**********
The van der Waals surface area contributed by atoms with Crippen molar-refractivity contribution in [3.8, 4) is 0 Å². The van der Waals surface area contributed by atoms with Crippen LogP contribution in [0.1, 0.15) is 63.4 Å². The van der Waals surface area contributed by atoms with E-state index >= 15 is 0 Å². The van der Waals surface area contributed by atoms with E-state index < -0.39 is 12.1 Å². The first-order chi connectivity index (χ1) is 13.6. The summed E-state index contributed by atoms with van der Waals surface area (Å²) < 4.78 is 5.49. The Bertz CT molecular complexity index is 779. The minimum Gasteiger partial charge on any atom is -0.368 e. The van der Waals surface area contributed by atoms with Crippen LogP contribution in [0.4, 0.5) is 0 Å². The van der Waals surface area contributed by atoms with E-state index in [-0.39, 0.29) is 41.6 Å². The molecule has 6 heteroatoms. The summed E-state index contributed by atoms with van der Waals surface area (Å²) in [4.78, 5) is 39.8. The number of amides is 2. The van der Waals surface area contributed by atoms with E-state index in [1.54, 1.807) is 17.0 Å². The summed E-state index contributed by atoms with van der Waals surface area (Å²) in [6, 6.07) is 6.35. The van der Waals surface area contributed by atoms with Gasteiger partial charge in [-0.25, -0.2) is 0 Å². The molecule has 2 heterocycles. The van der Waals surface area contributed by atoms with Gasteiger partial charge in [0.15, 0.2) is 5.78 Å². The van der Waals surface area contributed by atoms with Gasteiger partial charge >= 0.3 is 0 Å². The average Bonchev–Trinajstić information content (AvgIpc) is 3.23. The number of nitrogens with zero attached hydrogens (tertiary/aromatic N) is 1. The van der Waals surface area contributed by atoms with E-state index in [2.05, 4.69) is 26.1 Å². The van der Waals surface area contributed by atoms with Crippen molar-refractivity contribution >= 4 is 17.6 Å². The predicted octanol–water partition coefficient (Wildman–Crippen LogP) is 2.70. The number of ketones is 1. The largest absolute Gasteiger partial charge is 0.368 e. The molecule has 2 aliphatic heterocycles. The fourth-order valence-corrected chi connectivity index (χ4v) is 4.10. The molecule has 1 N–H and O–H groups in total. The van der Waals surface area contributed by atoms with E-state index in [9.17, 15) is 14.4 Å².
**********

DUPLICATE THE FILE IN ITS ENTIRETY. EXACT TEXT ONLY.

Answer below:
The van der Waals surface area contributed by atoms with Crippen molar-refractivity contribution in [3.8, 4) is 0 Å². The van der Waals surface area contributed by atoms with Crippen LogP contribution in [0.1, 0.15) is 63.4 Å². The van der Waals surface area contributed by atoms with E-state index >= 15 is 0 Å². The van der Waals surface area contributed by atoms with E-state index < -0.39 is 12.1 Å². The first-order chi connectivity index (χ1) is 13.6. The summed E-state index contributed by atoms with van der Waals surface area (Å²) < 4.78 is 5.49. The Bertz CT molecular complexity index is 779. The minimum Gasteiger partial charge on any atom is -0.368 e. The van der Waals surface area contributed by atoms with Crippen LogP contribution in [0.4, 0.5) is 0 Å². The van der Waals surface area contributed by atoms with E-state index in [-0.39, 0.29) is 41.6 Å². The molecule has 6 heteroatoms. The summed E-state index contributed by atoms with van der Waals surface area (Å²) in [4.78, 5) is 39.8. The number of amides is 2. The van der Waals surface area contributed by atoms with E-state index in [1.54, 1.807) is 17.0 Å². The summed E-state index contributed by atoms with van der Waals surface area (Å²) in [6, 6.07) is 6.35. The van der Waals surface area contributed by atoms with Gasteiger partial charge in [-0.25, -0.2) is 0 Å². The molecule has 2 heterocycles. The van der Waals surface area contributed by atoms with Gasteiger partial charge in [0.15, 0.2) is 5.78 Å². The van der Waals surface area contributed by atoms with Gasteiger partial charge >= 0.3 is 0 Å². The average Bonchev–Trinajstić information content (AvgIpc) is 3.23. The number of nitrogens with zero attached hydrogens (tertiary/aromatic N) is 1. The van der Waals surface area contributed by atoms with E-state index in [2.05, 4.69) is 26.1 Å². The van der Waals surface area contributed by atoms with Crippen molar-refractivity contribution >= 4 is 17.6 Å². The predicted octanol–water partition coefficient (Wildman–Crippen LogP) is 2.70. The number of ketones is 1. The largest absolute Gasteiger partial charge is 0.368 e. The molecule has 2 aliphatic heterocycles. The fourth-order valence-corrected chi connectivity index (χ4v) is 4.10. The molecule has 1 N–H and O–H groups in total. The van der Waals surface area contributed by atoms with E-state index in [9.17, 15) is 14.4 Å².